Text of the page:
- orthless, fragile, and soon burnt (1 Corinthians, &c., taken as saved and willing) captives by bim (the AB-IS; 15. 47). Some...some-the former...the latter. to servant of the Lord, v. 24). so as to follow the will of Detour-Proverbs, 16. 4; Romans, 9. 17-23.) 21. If a Him (the Lord, v. 24, or "God," v. 25). There are here

purge himself from these-The Greck expresses two evils, "the "snare" and sleep, from which they Gee lex. gr., thon, Timothy) purify himself (so as are delivered : and two goods to which they are transSeparate from among these" (vessels unto dishonour). lated, avaking and deliverance. Instead of Satan's Bit-Set apart as wholly consecrated to the Lord. thrall comes the free and willing captivity of obedience

63e:-Some oldest MSS. omit "and," the master to Christ (2 Corinthians, 10. 5). It is God who goes We of the house;" the Lord. Paul himself was before, giving repentance (v. 25); then the work of His CR a vessel: once one among those of earth, but after servant following is sure to be crowned with success,

da be became by grace one of gold. prepared unto leading the convert henceforth to "live to the will e good work-(ch. 3. 17; Titus, 3. 1.) Contrast of God" (Acts, 22. 14; 1 Peter, 4. 2). a. 1. 16. 22. also-Greek, "But:" in contrast to

CHAPTER III. every good work," ». 91. flee-There are many lusts Ver. 1-17. COMING EVIL DAYS: SIGNS OF EVIL a which our greatest safety is in flight (Genesis, ALREADY: CONTRAST IN THE DOCTRINE AND LIFE 12. Avoid occasions of sin. From the abstemious OF PAUL, WHICH TIMOTHY SHOULD FOLLOW, IN ACaracter of Timothy (1 Timothy. 6. 23) it is likely CORDANCE WITH HIS EARLY TRAINING IN SCRIP

bol animal indulgences, but the impetuosity, rash | TURE. 1. also-Greek, "but." last days--preceding Toofidence, hastiness, strife, and vain glory of Christ's second coming (2 Peter, 3.3; Jude, 18). "The ung men 1 John, 2. 14-16), are what he is here latter times." 1 Timothy, 4. 1, refer to a period not so krbed against: though the Spirit probably intended remote as "the last days," viz., the long days of Papal e verding to include both in its application to the land Greek anti-Christianity. Perilous- lit., "difficult

Coming Evil Days:

TIALOTHY III.

Sims of Evil Alread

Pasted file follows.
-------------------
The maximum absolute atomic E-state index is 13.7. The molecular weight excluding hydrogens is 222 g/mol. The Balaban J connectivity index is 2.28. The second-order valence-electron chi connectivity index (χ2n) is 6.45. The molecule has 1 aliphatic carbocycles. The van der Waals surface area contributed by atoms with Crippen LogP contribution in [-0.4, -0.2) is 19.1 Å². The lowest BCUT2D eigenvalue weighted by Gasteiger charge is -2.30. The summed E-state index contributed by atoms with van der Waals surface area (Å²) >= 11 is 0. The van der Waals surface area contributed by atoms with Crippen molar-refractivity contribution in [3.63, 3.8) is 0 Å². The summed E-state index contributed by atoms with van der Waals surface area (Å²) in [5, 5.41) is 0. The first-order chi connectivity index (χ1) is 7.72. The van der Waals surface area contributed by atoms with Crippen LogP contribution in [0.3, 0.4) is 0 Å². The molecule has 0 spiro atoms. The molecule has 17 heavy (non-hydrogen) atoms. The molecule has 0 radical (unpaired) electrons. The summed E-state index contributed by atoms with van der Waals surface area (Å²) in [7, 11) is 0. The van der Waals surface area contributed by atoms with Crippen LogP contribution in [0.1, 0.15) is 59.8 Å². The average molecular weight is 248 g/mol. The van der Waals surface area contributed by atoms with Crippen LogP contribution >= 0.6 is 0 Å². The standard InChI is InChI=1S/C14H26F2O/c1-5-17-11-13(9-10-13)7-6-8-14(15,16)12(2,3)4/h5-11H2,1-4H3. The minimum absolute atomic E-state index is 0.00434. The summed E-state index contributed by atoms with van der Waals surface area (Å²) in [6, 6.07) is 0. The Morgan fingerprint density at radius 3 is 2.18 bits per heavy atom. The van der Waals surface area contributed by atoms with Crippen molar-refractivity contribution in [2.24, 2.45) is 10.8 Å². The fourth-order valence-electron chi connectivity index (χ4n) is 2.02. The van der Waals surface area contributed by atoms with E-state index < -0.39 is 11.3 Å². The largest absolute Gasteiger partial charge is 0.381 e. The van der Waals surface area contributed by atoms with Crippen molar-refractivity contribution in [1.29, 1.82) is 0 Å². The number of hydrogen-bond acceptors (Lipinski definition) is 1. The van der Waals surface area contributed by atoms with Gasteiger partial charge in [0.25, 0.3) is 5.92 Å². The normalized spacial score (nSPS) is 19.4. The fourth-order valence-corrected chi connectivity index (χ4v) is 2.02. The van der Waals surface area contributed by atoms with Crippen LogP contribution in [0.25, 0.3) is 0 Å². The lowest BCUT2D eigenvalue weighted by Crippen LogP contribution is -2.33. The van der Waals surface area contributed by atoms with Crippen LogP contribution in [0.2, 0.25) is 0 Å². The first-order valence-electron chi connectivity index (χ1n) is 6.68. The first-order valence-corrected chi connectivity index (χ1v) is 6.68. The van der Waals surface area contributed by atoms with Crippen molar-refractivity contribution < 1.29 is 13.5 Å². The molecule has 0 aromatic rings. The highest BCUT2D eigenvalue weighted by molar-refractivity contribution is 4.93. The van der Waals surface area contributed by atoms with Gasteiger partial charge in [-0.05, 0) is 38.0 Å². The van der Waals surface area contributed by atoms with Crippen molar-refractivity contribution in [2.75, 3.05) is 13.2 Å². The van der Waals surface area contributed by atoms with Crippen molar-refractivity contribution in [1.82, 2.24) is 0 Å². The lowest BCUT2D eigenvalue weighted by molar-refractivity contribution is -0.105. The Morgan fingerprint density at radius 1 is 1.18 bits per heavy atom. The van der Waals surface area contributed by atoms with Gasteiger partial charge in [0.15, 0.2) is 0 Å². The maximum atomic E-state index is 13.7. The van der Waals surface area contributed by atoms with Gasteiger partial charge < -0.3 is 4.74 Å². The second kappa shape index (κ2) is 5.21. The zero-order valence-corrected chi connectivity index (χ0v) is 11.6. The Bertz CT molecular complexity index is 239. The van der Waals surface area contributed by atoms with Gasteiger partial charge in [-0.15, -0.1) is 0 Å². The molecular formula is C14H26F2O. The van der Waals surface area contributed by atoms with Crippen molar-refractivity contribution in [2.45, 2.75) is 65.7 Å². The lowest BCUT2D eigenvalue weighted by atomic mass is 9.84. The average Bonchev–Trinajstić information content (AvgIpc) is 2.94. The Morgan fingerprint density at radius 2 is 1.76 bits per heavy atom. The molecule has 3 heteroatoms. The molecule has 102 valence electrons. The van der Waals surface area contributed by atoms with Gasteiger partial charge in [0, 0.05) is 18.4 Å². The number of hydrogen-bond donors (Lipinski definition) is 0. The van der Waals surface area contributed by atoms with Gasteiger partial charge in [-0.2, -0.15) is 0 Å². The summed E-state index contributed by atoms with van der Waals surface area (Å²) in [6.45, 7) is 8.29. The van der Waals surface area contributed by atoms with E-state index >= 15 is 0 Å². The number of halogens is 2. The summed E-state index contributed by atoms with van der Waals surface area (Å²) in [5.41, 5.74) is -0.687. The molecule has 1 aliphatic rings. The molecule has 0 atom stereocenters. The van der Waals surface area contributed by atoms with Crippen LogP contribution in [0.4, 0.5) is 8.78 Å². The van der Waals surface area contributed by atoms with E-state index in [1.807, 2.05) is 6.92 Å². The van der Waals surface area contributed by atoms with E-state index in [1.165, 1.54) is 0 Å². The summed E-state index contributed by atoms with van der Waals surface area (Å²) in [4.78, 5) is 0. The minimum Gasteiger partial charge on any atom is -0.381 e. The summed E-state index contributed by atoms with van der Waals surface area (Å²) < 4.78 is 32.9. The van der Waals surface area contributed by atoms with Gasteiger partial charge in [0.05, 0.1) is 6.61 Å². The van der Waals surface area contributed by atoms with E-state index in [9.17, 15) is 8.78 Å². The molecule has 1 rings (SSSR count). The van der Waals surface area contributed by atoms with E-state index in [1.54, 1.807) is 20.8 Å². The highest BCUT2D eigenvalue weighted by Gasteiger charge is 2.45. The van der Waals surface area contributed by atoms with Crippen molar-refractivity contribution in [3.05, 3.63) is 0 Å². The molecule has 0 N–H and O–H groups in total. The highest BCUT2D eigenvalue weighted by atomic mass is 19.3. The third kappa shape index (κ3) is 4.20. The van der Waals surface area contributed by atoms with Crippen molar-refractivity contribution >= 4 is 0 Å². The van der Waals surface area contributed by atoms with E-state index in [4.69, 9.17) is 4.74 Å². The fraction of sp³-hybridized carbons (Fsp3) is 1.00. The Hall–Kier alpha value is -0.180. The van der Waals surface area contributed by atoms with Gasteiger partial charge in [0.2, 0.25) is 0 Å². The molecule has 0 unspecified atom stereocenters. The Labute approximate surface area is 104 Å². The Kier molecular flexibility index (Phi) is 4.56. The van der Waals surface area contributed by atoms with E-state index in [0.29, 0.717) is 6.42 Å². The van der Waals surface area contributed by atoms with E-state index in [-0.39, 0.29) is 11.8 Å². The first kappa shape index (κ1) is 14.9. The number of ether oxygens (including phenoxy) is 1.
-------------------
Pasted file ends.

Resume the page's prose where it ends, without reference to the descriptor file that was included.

times," in which it is difficult to know what is to be English Version 'increase unto more fungodline! done: "grievous times." shall come-Greek, "shall be yet there is a final limit beyond which they shall 1 imminent:" "shall come unexpectedly." (BENGEL) 2. be able to "proceed further" (Job 38. 11; Revelati men-in the professing church. Cr, the catalogue, Ro- | 11. 7, 11). They themselves shall "pax worse 1 mans, 1. 29, &c., where much the same sins are attri- worse" (v. 13), but they shall at last be for every buted to heathen men, it shall be a relapse into virtual vented from seducing others. "Often malice proce heathendom, with all its beast-like propensities, deeper down, when it cannot extend itsell." (BEXG! whence the symbol of it is "& beast" (Revelation, 13. 1, their folly-lit.," dementation:* rise though they thi 11, 12, &c. ; 17. 3, 8, 11). covetous-translate, “money-themselves, shall be manifest-Grek, "shall loving." a distinct Greek word from that for "covet- brought forth from concealment into open d ous" (Note, Colossians, 3. 6). The cognate Greek sub (BENG EL.) (1 Corinthians, 4. 5). as theirs...was-288 stantive (1 Timothy, 6. 10) is so translated, "the love of those magicians was, when not only could they of money is a (Greek, not"the") root of all evil." boasters longer try to rival Moses in sending boils, but the be -empty boasters [ALIORD]: boasting of having what fell upon themselves: so as to the lice (Exodus, they have not. proud-overweening:lit., showing them. 9. 11). 10. fally kuowa-lit., "fully followed up a selves above their fellows. blasphemers-rather,"evil-traced, viz., with a view to following me as the speakers," revilers. disobedient to parents--The charac- tern, so far as I follow Christ; the same Greek as Lul ter of the times is even to be gathered especially from 1.3, "having had perfect understanding of all thing the manners of the young. (BENGEL.) unthankful | His pious mother Lois, and grandmother Eunik The obligation to pratitude is next to that of obedience would recommend him to study fully Paul's Christu to parents, unholy-irreligious (ALFORD): inobservant course as a pattern. He had not been get the com of the offices of piety. 3. trace-breakers-rather as the panion of Paul at the time of the apostle's persecutio Greek is translated Romans, 1. 31, “ implacable." false) in Antioch, Iconium, and Lystra (Acts, 13. 60; 14.4.1 accusers-slanderers (1 Timothy, 3. 11 : Titus, 2. 3). in- but is first mentioned as such Acts, 16. 1-3. Howev continent, fierce-at once both soft and hard: incontin- he was "a disciple already, when introduced to 15 ently indulging themselves, and inhuman to others. Acts, 16. 1-3; and as Paul calls him my own on despisers, &c.-"no lovers of good" (ALFORD); the op- the faith," he must have been converted by the apos posite of "a lover of good" (Titus, 1. 8). 4. heady-pre- previously : perhaps in the visit to those parts the cipitate in action and in passion, high-minded-lit, years before. Hence arose Timothy's knowledge * puffed up with pride, as with smoke blinding them. | Paul's persecutions, which were the cominon a lovers of pleasure... God- Love of pleasure destroys the | the churches in those regions about the time of his love and sense of God. 5. form-outward semblance. version. The incidental allusion to them here for godliness-piety. denying-rather as Greek, "having an undesigned coincidence between the history and denied," i.e., renounced. the power--the living regene-l epistle indicating genuineness. (PALEY'S Hora rating, sanctifying influence of it. turn away-implying inc.) A forger of epistles from the Acts would ber that some of such characters, forerunners of the last | allude to Timothy's knowledge of persecutions, days, were already in the church. 6. of this sort-Greek. I that knowledge is not expressly mentioned in the